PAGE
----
Making the leap from the classroom to the field

05 February 2024

David Clay stood in a field next to a hedge

Photograph: Apprentice David Clay

From classrooms to crops – apprentice David Clay says why he thinks more people should consider starting an agricultural apprenticeship. 

David Clay, 39, is an apprentice working for JL Baxter & Son at Westerhill Farm, near Maidstone, which grows apples, pears, plums, apricots, cherries, and quince and runs a vineyard.

After university, David was a primary and special educational needs teacher in a school before moving on to a further education college, where he became a horticulture tutor and developed a taste for working outdoors.

“I’d gone as far as I wanted to go in education and working with the plants and the natural world out in the fresh air, it felt like I’d found what I wanted to do,” he explained.

“I knew all about apprenticeships because of my education background, and I looked at courses in greens-keeping and gardening, but agriculture really caught my eye as there’s an end goal of producing something useful, not just keeping something looking nice. I saw this opportunity come up and immediately thought I wanted to give it a go.”

‘Farms are beautiful places to be’

Although David has not yet begun his college studies, he has already been on the farm for more than six months, working in the vineyard.

“I’ve been involved with the grapes through the whole growing year – from bud to harvest – and I became involved in viticulture because the area around Maidstone is a centre of British wine production, and I thought this knowledge and
experience would offer me good opportunities for the future.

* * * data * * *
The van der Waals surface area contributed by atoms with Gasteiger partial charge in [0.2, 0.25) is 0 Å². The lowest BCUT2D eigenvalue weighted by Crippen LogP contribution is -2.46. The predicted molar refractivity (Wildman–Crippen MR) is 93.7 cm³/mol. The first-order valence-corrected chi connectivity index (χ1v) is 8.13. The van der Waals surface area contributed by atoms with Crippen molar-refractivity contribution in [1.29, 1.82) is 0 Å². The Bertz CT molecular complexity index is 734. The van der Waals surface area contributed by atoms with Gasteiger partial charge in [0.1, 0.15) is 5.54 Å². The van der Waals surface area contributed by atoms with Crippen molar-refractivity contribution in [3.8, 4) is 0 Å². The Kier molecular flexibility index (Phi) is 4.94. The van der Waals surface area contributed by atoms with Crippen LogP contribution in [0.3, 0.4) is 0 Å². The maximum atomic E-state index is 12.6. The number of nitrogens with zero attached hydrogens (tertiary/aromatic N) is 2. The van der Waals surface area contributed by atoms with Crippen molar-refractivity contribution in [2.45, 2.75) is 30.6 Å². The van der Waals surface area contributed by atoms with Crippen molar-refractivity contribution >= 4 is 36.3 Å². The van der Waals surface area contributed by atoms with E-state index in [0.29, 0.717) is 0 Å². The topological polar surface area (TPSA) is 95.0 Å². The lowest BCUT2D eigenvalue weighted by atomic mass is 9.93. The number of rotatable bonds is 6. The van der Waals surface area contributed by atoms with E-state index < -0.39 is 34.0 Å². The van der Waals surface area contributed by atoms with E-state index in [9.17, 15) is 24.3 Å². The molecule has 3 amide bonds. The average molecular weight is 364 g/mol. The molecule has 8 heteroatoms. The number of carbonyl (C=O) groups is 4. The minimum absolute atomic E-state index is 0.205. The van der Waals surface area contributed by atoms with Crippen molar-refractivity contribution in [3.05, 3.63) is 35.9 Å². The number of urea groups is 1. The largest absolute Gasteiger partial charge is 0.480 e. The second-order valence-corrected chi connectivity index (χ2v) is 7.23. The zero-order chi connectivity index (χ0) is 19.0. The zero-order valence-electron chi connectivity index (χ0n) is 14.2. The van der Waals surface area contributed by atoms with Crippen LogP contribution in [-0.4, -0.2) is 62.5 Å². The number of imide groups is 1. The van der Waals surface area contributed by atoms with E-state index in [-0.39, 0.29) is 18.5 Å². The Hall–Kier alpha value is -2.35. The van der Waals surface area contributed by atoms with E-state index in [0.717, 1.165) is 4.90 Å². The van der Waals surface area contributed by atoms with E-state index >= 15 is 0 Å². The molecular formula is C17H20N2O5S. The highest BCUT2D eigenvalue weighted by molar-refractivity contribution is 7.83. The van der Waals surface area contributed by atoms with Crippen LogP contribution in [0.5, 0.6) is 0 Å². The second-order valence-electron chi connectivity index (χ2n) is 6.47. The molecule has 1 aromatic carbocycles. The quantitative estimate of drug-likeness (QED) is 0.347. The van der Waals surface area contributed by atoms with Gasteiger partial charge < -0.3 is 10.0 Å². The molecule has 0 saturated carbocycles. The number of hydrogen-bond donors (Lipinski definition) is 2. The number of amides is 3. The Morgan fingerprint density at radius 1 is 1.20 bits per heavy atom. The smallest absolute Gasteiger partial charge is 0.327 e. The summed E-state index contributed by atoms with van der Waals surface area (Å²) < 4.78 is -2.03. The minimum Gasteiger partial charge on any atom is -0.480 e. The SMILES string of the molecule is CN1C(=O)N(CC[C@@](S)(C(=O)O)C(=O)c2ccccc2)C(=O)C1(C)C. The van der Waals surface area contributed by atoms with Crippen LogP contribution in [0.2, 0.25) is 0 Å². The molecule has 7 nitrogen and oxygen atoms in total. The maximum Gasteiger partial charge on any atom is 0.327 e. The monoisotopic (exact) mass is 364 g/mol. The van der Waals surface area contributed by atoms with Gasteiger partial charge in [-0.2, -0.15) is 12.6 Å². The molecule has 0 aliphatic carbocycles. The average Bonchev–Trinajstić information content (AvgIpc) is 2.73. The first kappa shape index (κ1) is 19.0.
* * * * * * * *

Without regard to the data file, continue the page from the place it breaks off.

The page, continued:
I don’t understand why more people don’t give it a go.”

Apprentice David Clay

“In terms of a career, I don’t understand why more people don’t give it a go.

“Businesses around here can struggle to get local people interested in their jobs – but farms are beautiful places to be, and you get to work in the sunshine.”

What is an apprenticeship?

There are a number of government programmes available to farmers and growers who are considering hiring workers, offering work experience or making extra training available to existing employees, but apprenticeships offer one of the most popular routes for hiring new workers or upskilling staff.

An apprenticeship is a real job with a training programme where individuals earn while they learn, leading to a qualification, while gaining valuable skills and knowledge in a job. There are more than 500 apprenticeship courses available across all industries, including roles in general farm work, livestock, poultry and animal care and welfare.

For more information, visit: GOV.UK | Recruiting an apprentice.

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